Make us your home page

Today’s top headlines delivered to you daily.

(View our Privacy Policy)

Homeowner paints house like a flag to protest code citations

BRADENTON -- From the looks of it, Brent Greer's paint job on his house would appear to be a patriotic salute to the country he loves.

It's not quite that simple.

Greer, who lives on Riverview Boulevard, instead is using the paint job to protest what he sees as heavy-handed code enforcement by the city, according to a report by Bay News 9.

"I want to remind people this is America," he said. "This is the home of the free, and I'm not changing because I have some zoning ordinance that doesn't like the way I express myself."

Greer grew up in the 100-year-old home and now lives there with his wife and seven adopted children. He said they changed the color of their house after getting into a dispute with the city's code enforcement.

It stemmed from an anonymous tip in February about a dead Christmas tree on a balcony. While there, code enforcement officers fund other violations, said Volker Reiss, Community Services and Code Compliance manager.

Reiss said his officers asked the family to remove the tree and they complied.

Greer said to his surprise, they were told about more violations.

"He sent out a list of all these things and I was like, 'Are you kidding me?'" said Greer.

The city sent Greer a two-page letter, listing several violations at the home. Some of the issues were about missing window screens, painting, pressure washing, loose railings and trash on the property.

Greer said while everything was upsetting, one complaint made him furious. He said he was told his home's exterior painting was not up to city standards.

"This is a house where a family lives and plays, and it's my house," Greer said.

The Greers do not live in a deed-restricted community. He said he feels like he's being treated as if he does.

Greer was told if he did not fix everything, he would face a $250 a day fine.

He feels the city is picking on him for cosmetic issues.

Reiss said it's more of a safety issue.

"We ensure that properties are up to code and safe to live in and for neighborhood," said Reiss.

Greer said he's not happy about the way things have been handled. Although he's already fixed a lot on the home, he's hoping the city will back off.

However, he said he won't be changing the color of the house.

"It started off as a statement and that's way I'm going to keep it," said Greer. "I'm not going to paint over it, I like it."

Reiss said that's not a problem and he's free to paint his home whatever color he chooses.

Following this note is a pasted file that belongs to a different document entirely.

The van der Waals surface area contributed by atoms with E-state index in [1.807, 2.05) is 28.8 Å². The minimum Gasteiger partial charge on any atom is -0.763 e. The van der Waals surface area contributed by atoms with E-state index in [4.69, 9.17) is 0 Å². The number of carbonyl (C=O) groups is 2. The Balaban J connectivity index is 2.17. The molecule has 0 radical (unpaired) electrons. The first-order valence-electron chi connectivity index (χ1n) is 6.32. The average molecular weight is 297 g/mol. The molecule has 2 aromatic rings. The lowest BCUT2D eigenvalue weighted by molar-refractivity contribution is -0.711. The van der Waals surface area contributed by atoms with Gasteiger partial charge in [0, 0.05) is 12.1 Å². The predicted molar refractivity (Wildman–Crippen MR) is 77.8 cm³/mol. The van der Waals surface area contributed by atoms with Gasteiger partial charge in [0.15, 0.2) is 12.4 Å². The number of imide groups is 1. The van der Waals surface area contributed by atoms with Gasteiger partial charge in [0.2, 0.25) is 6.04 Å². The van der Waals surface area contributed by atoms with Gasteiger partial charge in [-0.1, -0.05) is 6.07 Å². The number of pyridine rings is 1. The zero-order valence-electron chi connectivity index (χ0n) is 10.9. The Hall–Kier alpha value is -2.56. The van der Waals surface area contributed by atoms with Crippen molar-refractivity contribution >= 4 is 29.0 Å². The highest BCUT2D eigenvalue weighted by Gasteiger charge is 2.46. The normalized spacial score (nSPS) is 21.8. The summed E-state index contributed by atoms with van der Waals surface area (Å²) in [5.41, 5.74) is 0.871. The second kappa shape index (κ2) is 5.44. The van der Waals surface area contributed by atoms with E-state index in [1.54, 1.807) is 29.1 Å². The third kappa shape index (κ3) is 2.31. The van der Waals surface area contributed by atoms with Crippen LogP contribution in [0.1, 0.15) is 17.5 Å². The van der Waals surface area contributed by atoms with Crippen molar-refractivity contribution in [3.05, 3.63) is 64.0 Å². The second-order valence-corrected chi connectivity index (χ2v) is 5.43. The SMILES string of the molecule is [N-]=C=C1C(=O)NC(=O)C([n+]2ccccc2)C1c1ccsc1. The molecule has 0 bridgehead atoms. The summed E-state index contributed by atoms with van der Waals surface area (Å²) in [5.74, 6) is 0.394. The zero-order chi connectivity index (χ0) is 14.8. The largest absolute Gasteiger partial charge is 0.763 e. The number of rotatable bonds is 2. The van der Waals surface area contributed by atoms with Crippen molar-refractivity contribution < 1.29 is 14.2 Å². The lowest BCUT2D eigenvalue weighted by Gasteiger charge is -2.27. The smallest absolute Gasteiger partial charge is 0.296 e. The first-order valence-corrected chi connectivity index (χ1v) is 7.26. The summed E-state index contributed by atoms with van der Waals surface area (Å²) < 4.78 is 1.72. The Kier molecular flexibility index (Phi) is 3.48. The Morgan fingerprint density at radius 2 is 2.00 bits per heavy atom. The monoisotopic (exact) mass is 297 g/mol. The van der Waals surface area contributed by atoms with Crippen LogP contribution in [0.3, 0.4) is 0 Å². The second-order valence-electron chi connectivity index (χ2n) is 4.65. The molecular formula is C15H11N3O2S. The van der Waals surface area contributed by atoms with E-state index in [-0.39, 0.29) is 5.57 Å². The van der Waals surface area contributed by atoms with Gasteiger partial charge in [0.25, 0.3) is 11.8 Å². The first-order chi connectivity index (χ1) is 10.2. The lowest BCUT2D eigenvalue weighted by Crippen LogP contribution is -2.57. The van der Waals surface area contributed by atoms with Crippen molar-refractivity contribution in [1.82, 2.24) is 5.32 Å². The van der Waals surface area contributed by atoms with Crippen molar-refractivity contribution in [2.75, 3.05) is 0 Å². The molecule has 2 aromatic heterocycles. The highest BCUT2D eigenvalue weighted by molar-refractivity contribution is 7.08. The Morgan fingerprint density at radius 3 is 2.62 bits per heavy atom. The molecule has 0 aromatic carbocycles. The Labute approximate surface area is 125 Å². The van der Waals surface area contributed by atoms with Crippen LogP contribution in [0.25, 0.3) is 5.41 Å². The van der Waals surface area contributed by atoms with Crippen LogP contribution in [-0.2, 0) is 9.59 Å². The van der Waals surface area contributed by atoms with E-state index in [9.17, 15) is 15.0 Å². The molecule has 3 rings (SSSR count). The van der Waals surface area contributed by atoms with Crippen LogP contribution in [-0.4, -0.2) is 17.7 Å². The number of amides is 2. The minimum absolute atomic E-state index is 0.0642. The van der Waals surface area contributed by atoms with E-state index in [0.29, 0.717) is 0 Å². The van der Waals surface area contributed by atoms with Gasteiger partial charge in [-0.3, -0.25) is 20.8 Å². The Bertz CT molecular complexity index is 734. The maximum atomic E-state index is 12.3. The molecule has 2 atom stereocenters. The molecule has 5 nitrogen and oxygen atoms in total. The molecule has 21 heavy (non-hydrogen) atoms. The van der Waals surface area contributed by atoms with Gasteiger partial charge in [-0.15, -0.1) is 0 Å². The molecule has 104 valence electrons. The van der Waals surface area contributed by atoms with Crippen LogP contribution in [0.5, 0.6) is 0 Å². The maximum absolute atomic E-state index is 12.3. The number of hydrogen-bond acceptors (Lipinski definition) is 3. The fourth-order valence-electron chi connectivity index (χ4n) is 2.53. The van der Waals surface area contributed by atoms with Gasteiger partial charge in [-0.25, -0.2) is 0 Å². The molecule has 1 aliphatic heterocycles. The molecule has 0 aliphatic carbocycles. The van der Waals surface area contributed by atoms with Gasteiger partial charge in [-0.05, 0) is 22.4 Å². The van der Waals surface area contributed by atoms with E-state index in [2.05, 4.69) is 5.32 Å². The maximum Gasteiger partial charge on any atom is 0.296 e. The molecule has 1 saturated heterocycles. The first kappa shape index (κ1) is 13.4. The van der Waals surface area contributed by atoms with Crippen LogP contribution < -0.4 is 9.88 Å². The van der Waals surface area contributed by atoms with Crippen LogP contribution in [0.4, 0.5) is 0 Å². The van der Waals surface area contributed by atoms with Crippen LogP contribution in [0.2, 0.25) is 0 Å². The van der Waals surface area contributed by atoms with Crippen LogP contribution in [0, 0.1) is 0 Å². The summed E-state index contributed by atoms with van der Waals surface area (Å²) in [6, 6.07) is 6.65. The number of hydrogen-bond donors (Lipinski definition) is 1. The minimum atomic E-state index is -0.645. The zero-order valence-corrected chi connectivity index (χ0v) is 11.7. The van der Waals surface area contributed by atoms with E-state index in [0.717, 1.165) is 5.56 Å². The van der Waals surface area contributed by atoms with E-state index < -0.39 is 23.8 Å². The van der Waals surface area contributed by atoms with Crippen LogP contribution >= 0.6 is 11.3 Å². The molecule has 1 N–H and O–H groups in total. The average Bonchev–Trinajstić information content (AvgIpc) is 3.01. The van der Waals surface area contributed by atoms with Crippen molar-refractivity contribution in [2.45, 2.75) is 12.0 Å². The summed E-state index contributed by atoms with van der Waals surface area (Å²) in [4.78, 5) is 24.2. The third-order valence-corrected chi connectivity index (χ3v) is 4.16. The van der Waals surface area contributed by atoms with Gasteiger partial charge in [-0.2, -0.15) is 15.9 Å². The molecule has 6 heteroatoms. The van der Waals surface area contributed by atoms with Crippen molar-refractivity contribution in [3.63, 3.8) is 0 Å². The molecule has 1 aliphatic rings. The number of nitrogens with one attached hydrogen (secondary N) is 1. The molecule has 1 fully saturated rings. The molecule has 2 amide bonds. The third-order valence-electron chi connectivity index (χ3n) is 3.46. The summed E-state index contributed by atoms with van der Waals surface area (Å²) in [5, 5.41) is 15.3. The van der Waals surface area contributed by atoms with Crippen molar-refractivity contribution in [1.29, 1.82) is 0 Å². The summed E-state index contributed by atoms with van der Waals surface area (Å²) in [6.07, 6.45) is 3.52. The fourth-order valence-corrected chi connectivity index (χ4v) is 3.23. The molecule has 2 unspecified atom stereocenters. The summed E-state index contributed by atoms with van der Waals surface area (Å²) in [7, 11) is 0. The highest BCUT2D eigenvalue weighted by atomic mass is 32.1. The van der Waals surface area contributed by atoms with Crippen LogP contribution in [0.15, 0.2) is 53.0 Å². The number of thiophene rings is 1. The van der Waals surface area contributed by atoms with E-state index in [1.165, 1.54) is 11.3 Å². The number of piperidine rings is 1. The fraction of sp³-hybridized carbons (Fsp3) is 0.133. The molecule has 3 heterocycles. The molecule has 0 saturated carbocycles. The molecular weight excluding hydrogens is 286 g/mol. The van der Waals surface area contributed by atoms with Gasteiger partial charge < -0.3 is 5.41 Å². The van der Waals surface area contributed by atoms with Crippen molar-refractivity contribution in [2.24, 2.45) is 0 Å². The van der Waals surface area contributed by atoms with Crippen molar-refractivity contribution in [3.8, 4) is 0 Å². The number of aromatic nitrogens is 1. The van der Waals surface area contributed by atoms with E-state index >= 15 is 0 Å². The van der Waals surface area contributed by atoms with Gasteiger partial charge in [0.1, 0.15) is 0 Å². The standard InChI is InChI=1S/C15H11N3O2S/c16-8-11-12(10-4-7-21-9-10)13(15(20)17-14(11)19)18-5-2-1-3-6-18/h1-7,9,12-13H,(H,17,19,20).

The city plans to inspect the home again on June 16.

If it isn't up to code, the Greer's will be scheduled for a hearing the next day, June 17.

Brent Greer stands with his wife and two of his children in front of the 100-year-old home he painted.

Brent Greer stands with his wife and two of his children in front of the 100-year-old home he painted.

Homeowner paints house like a flag to protest code citations 06/05/14 [Last modified: Thursday, June 5, 2014 2:51pm]
Photo reprints | Article reprints

© 2017 Tampa Bay Times


Join the discussion: Click to view comments, add yours

  1. 'Empire' star Grace Byers keynotes USF Women in Leadership & Philanthropy luncheon

    Human Interest


    TAMPA — The first University of South Florida graduate to address the USF's Women in Leadership & Philanthropy supporters, Grace Gealey Byers, class of 2006, centered her speech on her first name, turning it into a verb to share life lessons.

    Grace Byers, University of South Florida Class of 2006, stars on the Fox television show Empire. She delivered the keynote at the USF Women in Leadership and Philanthropy luncheon Friday. Photo by Amy Scherzer
  2. Southeast Seminole Heights holds candlelight vigil for victims' families and each other


    TAMPA — They came together in solidarity in Southeast Seminole Heights, to sustain three families in their grief and to confront fear, at a candlelight vigil held Sunday night in the central Tampa neighborhood.

    A peaceful march that began on east New Orleans Avenue was held during the candlelight vigil for the three victims who were killed in the recent shootings in the Seminole Heights neighborhood in Tampa on Sunday, October 22, 2017.
  3. It's not just Puerto Rico: FEMA bogs down in Florida, Texas too

    HOUSTON — Outside Rachel Roberts' house, a skeleton sits on a chair next to the driveway, a skeleton child on its lap, an empty cup in its hand and a sign at its feet that reads "Waiting on FEMA."

    Ernestino Leon sits among the debris removed from his family’s flood-damaged Bonita Springs home on Oct. 11. He has waited five weeks for FEMA to provide $10,000 to repair the home.
  4. McConnell says he's awaiting Trump guidance on health care

    STERLING, Va. — Senate Majority Leader Mitch McConnell said Sunday he's willing to bring bipartisan health care legislation to the floor if President Donald Trump makes clear he supports it.

    Senate Majority Leader Mitch McConnell says he’s “not certain yet” on what Trump wants.
  5. Tampa's Lance McCullers shows killer instinct in pitching Astros to World Series


    HOUSTON — It felt like the beginning on Saturday night at Minute Maid Park, the arrival of a new force on the World Series stage. The Astros are back, for the first time in a dozen years, and they want to stay a while.

    Houston Astros starting pitcher Lance McCullers (43) throwing in the fifth inning of the game between the Houston Astros and the Tampa Bay Rays in Tropicana Field in St. Petersburg, Fla. on Sunday, July 12, 2015.